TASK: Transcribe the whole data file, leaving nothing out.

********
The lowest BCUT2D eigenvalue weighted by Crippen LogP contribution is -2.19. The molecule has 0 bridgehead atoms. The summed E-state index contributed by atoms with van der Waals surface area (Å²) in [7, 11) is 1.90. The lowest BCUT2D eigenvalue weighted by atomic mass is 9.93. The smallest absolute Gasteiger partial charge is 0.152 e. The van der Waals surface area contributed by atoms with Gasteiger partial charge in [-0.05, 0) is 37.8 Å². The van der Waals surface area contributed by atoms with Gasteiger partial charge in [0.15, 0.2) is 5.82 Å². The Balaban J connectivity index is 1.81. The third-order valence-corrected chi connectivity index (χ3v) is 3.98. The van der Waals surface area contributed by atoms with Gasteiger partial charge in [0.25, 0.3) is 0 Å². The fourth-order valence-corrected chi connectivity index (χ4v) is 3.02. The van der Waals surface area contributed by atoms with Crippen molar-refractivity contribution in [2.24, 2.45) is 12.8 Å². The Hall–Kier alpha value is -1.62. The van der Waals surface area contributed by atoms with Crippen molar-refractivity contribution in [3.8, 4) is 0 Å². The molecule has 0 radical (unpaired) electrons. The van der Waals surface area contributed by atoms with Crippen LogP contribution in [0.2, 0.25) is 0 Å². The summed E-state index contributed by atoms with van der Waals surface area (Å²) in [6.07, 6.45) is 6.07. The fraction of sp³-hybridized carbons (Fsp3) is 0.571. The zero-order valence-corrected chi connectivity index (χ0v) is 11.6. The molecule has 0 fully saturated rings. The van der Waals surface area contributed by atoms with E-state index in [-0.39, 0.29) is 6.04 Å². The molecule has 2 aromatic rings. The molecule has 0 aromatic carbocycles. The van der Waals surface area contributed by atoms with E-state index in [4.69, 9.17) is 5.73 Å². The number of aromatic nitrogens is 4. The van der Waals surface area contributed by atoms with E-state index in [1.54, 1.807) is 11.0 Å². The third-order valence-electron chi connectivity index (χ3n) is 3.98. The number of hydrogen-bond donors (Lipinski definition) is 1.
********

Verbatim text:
The lowest BCUT2D eigenvalue weighted by Crippen LogP contribution is -2.19. The molecule has 0 bridgehead atoms. The summed E-state index contributed by atoms with van der Waals surface area (Å²) in [7, 11) is 1.90. The lowest BCUT2D eigenvalue weighted by atomic mass is 9.93. The smallest absolute Gasteiger partial charge is 0.152 e. The van der Waals surface area contributed by atoms with Gasteiger partial charge in [-0.05, 0) is 37.8 Å². The van der Waals surface area contributed by atoms with Gasteiger partial charge in [0.15, 0.2) is 5.82 Å². The Balaban J connectivity index is 1.81. The third-order valence-corrected chi connectivity index (χ3v) is 3.98. The van der Waals surface area contributed by atoms with Gasteiger partial charge in [0.25, 0.3) is 0 Å². The fourth-order valence-corrected chi connectivity index (χ4v) is 3.02. The van der Waals surface area contributed by atoms with Crippen molar-refractivity contribution in [2.24, 2.45) is 12.8 Å². The Hall–Kier alpha value is -1.62. The van der Waals surface area contributed by atoms with Crippen molar-refractivity contribution in [3.8, 4) is 0 Å². The molecule has 0 radical (unpaired) electrons. The van der Waals surface area contributed by atoms with Crippen LogP contribution in [0.2, 0.25) is 0 Å². The summed E-state index contributed by atoms with van der Waals surface area (Å²) in [6.07, 6.45) is 6.07. The fraction of sp³-hybridized carbons (Fsp3) is 0.571. The zero-order valence-corrected chi connectivity index (χ0v) is 11.6. The molecule has 0 fully saturated rings. The van der Waals surface area contributed by atoms with E-state index in [-0.39, 0.29) is 6.04 Å². The molecule has 2 aromatic rings. The molecule has 0 aromatic carbocycles. The van der Waals surface area contributed by atoms with E-state index in [4.69, 9.17) is 5.73 Å². The number of aromatic nitrogens is 4. The van der Waals surface area contributed by atoms with E-state index in [1.54, 1.807) is 11.0 Å². The third-order valence-electron chi connectivity index (χ3n) is 3.98. The number of hydrogen-bond donors (Lipinski definition) is 1.